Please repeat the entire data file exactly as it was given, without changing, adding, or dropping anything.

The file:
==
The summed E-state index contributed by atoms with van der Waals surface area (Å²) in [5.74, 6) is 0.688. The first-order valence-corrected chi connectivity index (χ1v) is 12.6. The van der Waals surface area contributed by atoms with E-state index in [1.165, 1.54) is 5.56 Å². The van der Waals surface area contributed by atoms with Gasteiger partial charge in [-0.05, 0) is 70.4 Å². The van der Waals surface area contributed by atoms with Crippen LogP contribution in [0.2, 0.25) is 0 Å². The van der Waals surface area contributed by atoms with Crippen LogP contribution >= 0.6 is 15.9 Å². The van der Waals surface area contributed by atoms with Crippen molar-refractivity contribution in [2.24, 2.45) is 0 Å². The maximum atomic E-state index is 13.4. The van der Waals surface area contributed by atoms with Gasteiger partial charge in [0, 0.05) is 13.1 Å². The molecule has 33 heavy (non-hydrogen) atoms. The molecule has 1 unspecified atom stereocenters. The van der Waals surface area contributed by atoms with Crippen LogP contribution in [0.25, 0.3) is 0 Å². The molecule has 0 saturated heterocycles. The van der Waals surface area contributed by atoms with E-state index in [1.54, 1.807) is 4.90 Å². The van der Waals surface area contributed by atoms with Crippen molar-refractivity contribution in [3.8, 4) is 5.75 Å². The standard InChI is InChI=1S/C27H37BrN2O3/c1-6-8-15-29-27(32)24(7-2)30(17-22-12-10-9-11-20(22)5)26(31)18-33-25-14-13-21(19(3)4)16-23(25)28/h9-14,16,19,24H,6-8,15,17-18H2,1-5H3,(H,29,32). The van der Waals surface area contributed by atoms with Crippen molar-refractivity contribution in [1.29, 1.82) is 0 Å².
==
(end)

The summed E-state index contributed by atoms with van der Waals surface area (Å²) in [5.74, 6) is 0.688. The first-order valence-corrected chi connectivity index (χ1v) is 12.6. The van der Waals surface area contributed by atoms with E-state index in [1.165, 1.54) is 5.56 Å². The van der Waals surface area contributed by atoms with Gasteiger partial charge in [-0.05, 0) is 70.4 Å². The van der Waals surface area contributed by atoms with Crippen LogP contribution in [0.2, 0.25) is 0 Å². The van der Waals surface area contributed by atoms with Crippen LogP contribution >= 0.6 is 15.9 Å². The van der Waals surface area contributed by atoms with Crippen molar-refractivity contribution in [2.24, 2.45) is 0 Å². The maximum atomic E-state index is 13.4. The van der Waals surface area contributed by atoms with Gasteiger partial charge in [0, 0.05) is 13.1 Å². The molecule has 33 heavy (non-hydrogen) atoms. The molecule has 1 unspecified atom stereocenters. The van der Waals surface area contributed by atoms with Crippen LogP contribution in [0.25, 0.3) is 0 Å². The molecule has 0 saturated heterocycles. The van der Waals surface area contributed by atoms with E-state index in [1.54, 1.807) is 4.90 Å². The van der Waals surface area contributed by atoms with Crippen molar-refractivity contribution in [3.8, 4) is 5.75 Å². The standard InChI is InChI=1S/C27H37BrN2O3/c1-6-8-15-29-27(32)24(7-2)30(17-22-12-10-9-11-20(22)5)26(31)18-33-25-14-13-21(19(3)4)16-23(25)28/h9-14,16,19,24H,6-8,15,17-18H2,1-5H3,(H,29,32). The van der Waals surface area contributed by atoms with Crippen molar-refractivity contribution in [1.29, 1.82) is 0 Å².